Hitler Bunker Gets Tussaud's Treatment
By David Crossland in Berlin
Madame Tussaud's opened its new waxwork museum in Berlin to reporters on Thursday and, predictably, the attention was mainly focused on a startlingly realistic figure of Adolf Hitler in his bunker. His dark portrayal as a broken man may defuse criticism that including him was tasteless.
There he sits staring at his desk with a look of abject desperation on his face, his black hair dishevelled, a film of sweat on his grey skin, enclosed by the oppressive concrete walls of his bunker.
Whether Madame Tussauds likes it or not, the wax figure of Adolf Hitler will be the star attraction of its new museum opening in Berlin on Saturday. It is a startlingly realistic portrayal of Hitler as a broken man in his final days.
One almost expects him to bang his fist on the table, walk around his desk and explode into one final fit of rage in front of the giant map of Europe on the wall.
Critics had condemned the inclusion of Hitler as tasteless and liable to attract neo-Nazis, but Madame Tussauds said it had conducted market research that indicated a majority of Germans believed the dictator should feature in the display of 75 figures, which include Albert Einstein, Beethoven, Karl Marx and of course Chancellor Angela Merkel.
Hitler's Last Days
Madame Tussauds said it had deliberately refrained from portraying the Nazi leader at the height of his power.
"We wanted to show him as he was in his final days," said Meike Schulze, Germany manager for the Midway division of United Kingdom-based group Merlin Entertainments. "We conducted a survey and found that most people said he belongs to history and should be shown, so we were guided by that."
Madame Tussauds put a sign on Hitler's desk telling visitors not to take photos. It says that while the museum encourages guests to touch and interact with its figures, "we would ask that to avoid insult to other guests and out of respect for the millions who died during World War II, you refrain from taking photographs or attempting to 'pose' alongside Hitler's figure."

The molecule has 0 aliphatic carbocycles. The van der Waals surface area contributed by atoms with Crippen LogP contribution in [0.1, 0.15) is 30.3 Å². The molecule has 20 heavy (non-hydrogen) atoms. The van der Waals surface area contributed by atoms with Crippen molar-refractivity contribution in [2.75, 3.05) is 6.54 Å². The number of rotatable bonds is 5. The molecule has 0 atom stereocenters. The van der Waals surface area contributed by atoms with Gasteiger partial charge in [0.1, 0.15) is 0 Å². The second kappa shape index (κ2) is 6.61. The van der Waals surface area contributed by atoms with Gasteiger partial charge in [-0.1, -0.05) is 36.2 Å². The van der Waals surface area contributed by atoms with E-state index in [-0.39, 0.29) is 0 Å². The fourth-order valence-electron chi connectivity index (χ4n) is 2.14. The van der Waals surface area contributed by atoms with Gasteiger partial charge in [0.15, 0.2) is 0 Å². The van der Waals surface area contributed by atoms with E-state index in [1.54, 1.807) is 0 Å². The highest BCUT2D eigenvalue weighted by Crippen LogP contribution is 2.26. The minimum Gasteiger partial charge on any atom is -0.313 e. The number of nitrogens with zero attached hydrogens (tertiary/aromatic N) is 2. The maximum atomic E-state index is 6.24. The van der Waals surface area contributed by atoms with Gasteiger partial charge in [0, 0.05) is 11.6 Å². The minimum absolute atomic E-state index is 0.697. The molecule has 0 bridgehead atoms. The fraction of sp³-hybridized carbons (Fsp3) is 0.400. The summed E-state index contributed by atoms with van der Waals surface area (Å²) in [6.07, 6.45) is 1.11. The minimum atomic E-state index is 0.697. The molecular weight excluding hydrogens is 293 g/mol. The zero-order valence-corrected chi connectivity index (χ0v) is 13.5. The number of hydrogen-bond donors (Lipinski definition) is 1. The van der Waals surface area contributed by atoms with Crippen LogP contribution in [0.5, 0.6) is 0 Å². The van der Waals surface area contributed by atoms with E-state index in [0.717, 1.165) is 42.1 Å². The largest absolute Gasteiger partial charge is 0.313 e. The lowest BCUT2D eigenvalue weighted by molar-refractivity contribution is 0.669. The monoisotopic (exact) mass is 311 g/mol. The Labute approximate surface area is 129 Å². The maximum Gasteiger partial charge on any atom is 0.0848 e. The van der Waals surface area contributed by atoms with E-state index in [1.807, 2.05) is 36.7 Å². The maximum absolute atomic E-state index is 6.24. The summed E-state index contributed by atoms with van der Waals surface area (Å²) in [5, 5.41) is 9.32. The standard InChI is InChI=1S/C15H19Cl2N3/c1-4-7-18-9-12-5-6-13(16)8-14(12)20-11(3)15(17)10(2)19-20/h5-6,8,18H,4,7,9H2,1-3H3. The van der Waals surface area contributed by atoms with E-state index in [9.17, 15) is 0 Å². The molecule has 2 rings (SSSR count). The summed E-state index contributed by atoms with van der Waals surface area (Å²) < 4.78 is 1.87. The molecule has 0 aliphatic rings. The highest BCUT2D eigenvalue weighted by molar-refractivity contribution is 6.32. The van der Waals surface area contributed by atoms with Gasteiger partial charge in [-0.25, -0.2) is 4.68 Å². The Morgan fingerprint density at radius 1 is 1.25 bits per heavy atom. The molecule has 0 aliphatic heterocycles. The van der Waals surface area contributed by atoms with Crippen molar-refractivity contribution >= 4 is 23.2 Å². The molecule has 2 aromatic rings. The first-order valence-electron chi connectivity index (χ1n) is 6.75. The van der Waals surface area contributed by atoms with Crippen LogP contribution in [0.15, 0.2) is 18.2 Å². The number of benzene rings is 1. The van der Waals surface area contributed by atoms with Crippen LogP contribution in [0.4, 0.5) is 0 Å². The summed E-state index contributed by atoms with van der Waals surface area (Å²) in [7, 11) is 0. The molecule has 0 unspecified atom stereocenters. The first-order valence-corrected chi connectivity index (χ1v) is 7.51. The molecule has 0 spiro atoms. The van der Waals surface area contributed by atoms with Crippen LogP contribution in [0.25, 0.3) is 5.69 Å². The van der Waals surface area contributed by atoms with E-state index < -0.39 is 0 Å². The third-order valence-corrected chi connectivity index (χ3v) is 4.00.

Unlike the other exhibits, Hitler will be kept cordoned off and will be guarded permanently by a member of staff, and the area will be monitored by video surveillance cameras, said Schulze.
Some 200 journalists, photographers and camera teams jostled and elbowed each other to catch a glimpse of the Führer at Thursday’s press launch.
"We were aware the figure would attract a lot of interest but we hope people will also pay attention to our other great exhibits," said Schulze. "It would be a shame if the focus were just on this one figure."
Inappropriate and Superfluous?
The Berlin museum is the eighth Madame Tussauds, and the only one in Germany. The London museum also has a Hitler figure but that one is shown standing up and did not serve as a model for the Berlin waxwork.
"We used 2,000 images of Hitler from all perspectives to create the figure," said Schulze. The realism is aided by the gloomy lighting against the stark grey bunker backdrop.
Berlin politicians have called the inclusion of Hitler inappropriate and superfluous (more...) -- especially given that the museum is located just a few blocks away from the site of the real Hitler bunker -- and Berlin’s mayor Klaus Wowereit urged the organizers to deal with the exhibit in a sensitive way.
Johannes Tuchel, a researcher who works for a Berlin memorial to the opponents of the Nazi regime recently told Reuters: "A waxworks museum is meant to entertain and to amuse. It's not appropriate to have a Hitler figure there."
But the Council of Jews in Germany has taken a more relaxed approach. Stephan Kramer, general secretary of the council, said Hitler should not become a tourist attraction in Berlin. "But if such an exhibition helps to normalize the view of Hitler and to demystify him, one should try it," he said.
Hitler is the fourth figure visitors encounter as they enter the museum, after the "Iron Chancellor" Bismarck, Karl Marx and Sophie Scholl, a member of the non-violent Nazi resistant movement who was executed in 1943 aged 21 for distributing anti-war leaflets.
Visitors emerge from the gloom of Hitler's bunker to see Winston Churchill and a host of other leaders including Ronald Reagan and Mikhail Gorbachev. As with most waxworks, some figures are better than others.
Merkel’s likeness with her wax double is arguable, but former German national goalkeeper Oliver Kahn, depicted with his mouth wide open in his trademark primeval scream, is spot on, as is Marlene Dietrich.